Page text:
For kids with food allergies, mealtimes and snack times can be scary.
It can take just one bite of the wrong food or an unknown ingredient, and sometimes just being in the same room where the food is being eaten by someone else; and a child's throat can start to close up. They can struggle to breathe within minutes. That's why it is so important for them to have an EpiPen close by.
EpiPens, which inject medication, can be life-saving for kids with severe allergies, but they can also be expensive. It can be daunting for someone who isn't trained to use the pen to perform an injection, not to mention scary for a kid facing a shot. That's why we are so excited to hear that there might be an alternative soon.
A doctor has developed an epinephrine tablet that could work just as well for people going through an anaphylaxis reaction. That's incredible news for the millions of people who have severe allergies.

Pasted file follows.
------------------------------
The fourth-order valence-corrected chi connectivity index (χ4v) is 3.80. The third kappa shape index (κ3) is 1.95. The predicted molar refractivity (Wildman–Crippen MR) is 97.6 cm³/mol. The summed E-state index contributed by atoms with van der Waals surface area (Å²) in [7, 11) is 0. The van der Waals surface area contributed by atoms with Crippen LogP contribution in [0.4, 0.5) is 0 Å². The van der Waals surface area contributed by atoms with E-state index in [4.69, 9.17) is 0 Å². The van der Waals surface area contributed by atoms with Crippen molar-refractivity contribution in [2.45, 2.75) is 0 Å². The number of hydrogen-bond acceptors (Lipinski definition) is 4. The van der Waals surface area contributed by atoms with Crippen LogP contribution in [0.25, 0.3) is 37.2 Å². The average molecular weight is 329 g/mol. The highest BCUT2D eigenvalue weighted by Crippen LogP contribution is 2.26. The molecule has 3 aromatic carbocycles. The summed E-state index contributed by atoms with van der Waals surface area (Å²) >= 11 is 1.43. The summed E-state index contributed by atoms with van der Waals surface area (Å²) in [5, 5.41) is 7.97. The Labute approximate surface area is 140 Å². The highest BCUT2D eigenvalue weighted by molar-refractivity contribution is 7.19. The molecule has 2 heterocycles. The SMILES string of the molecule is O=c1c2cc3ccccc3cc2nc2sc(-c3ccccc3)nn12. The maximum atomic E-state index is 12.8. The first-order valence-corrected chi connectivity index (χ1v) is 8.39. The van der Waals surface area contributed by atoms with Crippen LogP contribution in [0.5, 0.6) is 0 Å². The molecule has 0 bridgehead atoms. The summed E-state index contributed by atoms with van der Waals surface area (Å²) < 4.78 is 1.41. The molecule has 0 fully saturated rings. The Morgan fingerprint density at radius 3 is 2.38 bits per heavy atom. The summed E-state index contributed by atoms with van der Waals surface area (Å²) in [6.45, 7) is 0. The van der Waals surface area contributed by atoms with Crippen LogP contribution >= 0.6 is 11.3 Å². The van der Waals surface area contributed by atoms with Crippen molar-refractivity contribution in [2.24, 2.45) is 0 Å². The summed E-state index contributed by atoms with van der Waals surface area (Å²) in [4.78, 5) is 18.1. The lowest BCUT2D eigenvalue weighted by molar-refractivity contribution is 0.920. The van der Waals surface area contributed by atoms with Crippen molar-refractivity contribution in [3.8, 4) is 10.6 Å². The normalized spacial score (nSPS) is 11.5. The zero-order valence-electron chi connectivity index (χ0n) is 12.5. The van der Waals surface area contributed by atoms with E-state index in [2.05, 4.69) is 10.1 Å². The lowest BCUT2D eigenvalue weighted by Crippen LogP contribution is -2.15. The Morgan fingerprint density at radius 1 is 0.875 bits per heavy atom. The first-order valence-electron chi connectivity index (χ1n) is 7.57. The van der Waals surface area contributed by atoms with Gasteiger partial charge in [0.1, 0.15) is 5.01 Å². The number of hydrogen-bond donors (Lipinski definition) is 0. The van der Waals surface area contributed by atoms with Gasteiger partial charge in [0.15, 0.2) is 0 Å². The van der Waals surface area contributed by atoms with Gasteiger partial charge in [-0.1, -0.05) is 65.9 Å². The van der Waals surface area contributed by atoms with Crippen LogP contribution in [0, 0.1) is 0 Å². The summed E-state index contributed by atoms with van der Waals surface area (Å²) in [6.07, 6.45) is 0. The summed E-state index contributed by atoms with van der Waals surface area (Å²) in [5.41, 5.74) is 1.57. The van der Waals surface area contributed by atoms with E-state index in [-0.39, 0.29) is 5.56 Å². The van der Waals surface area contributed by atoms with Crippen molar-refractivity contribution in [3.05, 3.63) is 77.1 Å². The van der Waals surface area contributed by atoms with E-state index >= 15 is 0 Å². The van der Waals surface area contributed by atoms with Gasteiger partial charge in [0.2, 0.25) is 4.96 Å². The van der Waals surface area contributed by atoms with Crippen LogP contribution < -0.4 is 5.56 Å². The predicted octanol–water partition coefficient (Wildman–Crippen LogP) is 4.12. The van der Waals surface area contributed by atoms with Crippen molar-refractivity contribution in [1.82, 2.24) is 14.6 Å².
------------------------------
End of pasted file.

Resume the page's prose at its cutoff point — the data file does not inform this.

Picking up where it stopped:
According to a Newsweek interview, with the inventor Mutasem Rawas-Qalaji, the pill would dissolve under a person's tongue, much like pills designed for heart attacks, so people don't have to worry about swallowing during a reaction.
The tablet is designed to be fast-releasing, and help just as much as an EpiPen. But it also has a lot of pros that combat the problems of the current method. For one, an EpiPen is bulky; it's not easy for someone to carry around with them, and it can't get too hot. It also expires if it isn't used. The tablet, he said, would be more shelf-stable, and it's easier to carry around.
Plus, some people end up needing a second epi-dose, and very few people have two pens on them at a time. A tablet would be a lot easier to carry for a second dose.
The tablet is still in the trial phase, and it could be five or six years before it is available at drug stores. But the method has the possibility of helping in other cases as well, the doctor said. We hope that the Food and Drug Administration fast tracks this, because the tablet could save lives and change the future for kids with drug allergies.